Wildlife crime is not an issue that should only concern Africa. The entire world must participate in fighting this intricate chain of corruption and terrorism that is incompatible with respectful and responsible living. Every measure that can be taken locally and internationally to fight wildlife crime contributes not only to conservation efforts but to the economic and socio-political security of every country that is crossed by this network. 

Wildlife crimes like poaching, trophy hunting, selling or owning protected wildlife species generate illegal income of around $10-$20 billion yearly, putting it amongst the largest illegal trades in the world. Illegal trade destinations like Asia and Africa are well-known to the general public, as light has been shed on practices like Chinese Traditional Medicine. But, we should be more aware of how large the U.S. illegal wildlife market actually is.

The public must realize how spread wildlife crime actually is and how close such activities take place. Educating the American public on the colossal proportions of the illegal wildlife trade in their country might shift the responsibility on the long-term, but it can only be supported by good laws to become effective here and now.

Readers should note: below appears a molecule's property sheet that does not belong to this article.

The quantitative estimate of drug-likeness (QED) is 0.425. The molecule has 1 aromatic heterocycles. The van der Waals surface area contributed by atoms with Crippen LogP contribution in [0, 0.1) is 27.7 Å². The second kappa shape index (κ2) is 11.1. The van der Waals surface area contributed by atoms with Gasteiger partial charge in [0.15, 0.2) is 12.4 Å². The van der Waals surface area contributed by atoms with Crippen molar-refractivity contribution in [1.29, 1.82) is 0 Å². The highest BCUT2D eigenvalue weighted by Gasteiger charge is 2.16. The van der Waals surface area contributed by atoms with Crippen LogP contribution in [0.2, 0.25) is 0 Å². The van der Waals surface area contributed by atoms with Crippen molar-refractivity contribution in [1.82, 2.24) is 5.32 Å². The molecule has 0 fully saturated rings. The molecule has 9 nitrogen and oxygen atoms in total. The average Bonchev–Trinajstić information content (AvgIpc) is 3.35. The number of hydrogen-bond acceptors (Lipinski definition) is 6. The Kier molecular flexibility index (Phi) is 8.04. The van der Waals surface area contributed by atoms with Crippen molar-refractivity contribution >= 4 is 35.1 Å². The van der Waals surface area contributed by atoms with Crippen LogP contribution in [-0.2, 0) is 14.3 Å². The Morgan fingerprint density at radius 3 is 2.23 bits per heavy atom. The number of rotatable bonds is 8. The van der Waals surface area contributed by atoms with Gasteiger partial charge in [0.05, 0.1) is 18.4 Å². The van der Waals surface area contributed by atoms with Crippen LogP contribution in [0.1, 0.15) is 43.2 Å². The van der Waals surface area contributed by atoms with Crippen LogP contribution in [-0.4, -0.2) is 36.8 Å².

The RAWR Act 2019

One of the laws that are trying to actively fight illegal wildlife trade in the US is the RAWR Act of 2019, promoted by House Representatives Vern Buchanan and Dina Titus. They proposed that rewards should be given in exchange for information that helps fight illegal wildlife trade linked to organized crime.

While the US already has laws that enable the State Department to offer rewards for information that helps fight international crime, passing RAWR means directly enabling animal protection measures. The incentive system has already proven to be effective in fighting organized crime, so a more targeted law on the issue of wildlife trading is more than welcome.